Provisoire à Montreal

Have you ever needed, I mean desperately needed, to just push pause, escape, and refresh? I wont spend time here describing the variety of events that lead to me having that feeling. It wholly deserves its own post. For now I’d like to recount the way that I was finally able to disappear and refresh.

I’ve grown so accustomed to the idea of “vacationing” and “travels” meaning lounging next to a cliff-side river in Laos, or bungee jumping near the Tibetan border in Nepal, or spending sunsets on paradise islands with no roads in Panama or Indonesia. But now that I have those experiences, I can say wholeheartedly that we take the concepts of “vacation” and “travels” too literally and physically. Isn’t it truly more of a method of refreshing the mind than anything else? And e can do that any number of ways. You can escape by turning a room in your house into an artistry nook, or you can escape by meandering around a new park with a camera, or perhaps you can do as I have done and just escape to a new city within your same timezone.

I write these words sitting in a quaint little coffee hop with nothing but a pen, a pad, and a map on a cool, rainy Sunday in September. Even though its not what I or people generally consider a traditional vacation, its quiet, its quaint, and its rejuvenating. And to be totally fair, yesterday, when I had heavenly weather, I did an incredible amount of traditional touring, site seeing, and picture taking because I knew today would be a very different kind of day.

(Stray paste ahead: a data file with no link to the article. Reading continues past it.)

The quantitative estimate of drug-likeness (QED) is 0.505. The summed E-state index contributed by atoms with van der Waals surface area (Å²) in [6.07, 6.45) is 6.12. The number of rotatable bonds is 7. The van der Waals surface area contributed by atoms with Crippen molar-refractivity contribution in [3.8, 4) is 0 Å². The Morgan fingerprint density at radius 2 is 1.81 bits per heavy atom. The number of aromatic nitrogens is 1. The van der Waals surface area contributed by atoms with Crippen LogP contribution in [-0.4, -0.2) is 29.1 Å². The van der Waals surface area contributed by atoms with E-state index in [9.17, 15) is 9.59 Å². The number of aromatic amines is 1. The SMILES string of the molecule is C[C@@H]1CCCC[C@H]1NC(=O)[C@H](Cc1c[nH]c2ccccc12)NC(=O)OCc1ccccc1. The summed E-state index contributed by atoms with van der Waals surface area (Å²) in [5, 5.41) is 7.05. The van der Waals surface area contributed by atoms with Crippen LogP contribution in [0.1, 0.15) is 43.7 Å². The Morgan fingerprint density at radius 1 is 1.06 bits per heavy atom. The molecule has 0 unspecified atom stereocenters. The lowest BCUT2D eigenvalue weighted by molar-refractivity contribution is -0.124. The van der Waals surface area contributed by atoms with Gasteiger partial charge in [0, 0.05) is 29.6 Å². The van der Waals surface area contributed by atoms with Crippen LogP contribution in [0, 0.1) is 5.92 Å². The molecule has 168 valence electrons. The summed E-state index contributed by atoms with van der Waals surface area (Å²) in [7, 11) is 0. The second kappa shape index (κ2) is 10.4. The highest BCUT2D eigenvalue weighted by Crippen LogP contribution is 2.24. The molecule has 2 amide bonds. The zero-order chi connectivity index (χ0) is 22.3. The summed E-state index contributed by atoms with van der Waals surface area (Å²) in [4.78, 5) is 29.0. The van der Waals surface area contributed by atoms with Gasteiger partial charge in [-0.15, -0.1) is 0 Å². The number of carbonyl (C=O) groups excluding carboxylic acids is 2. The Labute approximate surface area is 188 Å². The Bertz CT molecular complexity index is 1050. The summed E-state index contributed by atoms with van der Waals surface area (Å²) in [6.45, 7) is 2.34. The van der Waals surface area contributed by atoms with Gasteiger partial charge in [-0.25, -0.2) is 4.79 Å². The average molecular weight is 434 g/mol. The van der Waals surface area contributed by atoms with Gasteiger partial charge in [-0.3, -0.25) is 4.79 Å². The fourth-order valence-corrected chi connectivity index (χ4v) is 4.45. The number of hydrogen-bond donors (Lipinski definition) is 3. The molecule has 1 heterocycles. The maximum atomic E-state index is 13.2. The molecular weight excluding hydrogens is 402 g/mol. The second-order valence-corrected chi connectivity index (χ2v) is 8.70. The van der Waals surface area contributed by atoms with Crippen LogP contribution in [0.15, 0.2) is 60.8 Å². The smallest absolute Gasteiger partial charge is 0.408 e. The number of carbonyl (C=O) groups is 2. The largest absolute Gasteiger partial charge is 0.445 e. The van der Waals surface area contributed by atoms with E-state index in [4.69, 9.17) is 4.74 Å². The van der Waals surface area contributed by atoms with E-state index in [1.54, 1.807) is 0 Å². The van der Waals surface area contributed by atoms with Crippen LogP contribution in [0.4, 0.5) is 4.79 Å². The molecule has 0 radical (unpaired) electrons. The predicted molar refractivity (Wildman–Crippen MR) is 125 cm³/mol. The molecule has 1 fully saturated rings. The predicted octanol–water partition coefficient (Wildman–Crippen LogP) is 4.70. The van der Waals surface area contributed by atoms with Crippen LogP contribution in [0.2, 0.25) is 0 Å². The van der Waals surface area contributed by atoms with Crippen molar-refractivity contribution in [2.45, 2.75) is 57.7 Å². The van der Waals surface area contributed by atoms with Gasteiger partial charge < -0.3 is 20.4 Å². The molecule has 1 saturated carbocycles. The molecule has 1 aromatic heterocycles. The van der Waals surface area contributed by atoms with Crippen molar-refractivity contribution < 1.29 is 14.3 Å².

Starting from the beginning, I arrived a few days ago by the simplest international flight I’ve ever taken. The trip included one easy connection, no delays, and arriving in the same timezone that I departed from. After arriving, I quickly found an Uber to my hostel, checked in, found me bed, and then started walking around and getting to know the immediate vicinity. The hostel that I’m staying at, Auberge Saint Paul, while pretty central in the city, is very much in the “touristy” area of downtown Montreal. This has its pros and its cons. While the walkability score could not be better, the types of food and beverage options most easily accessible are lower quality and higher prices due to an assumed unawareness or ambivalence of the majority of the patrons in this part of town.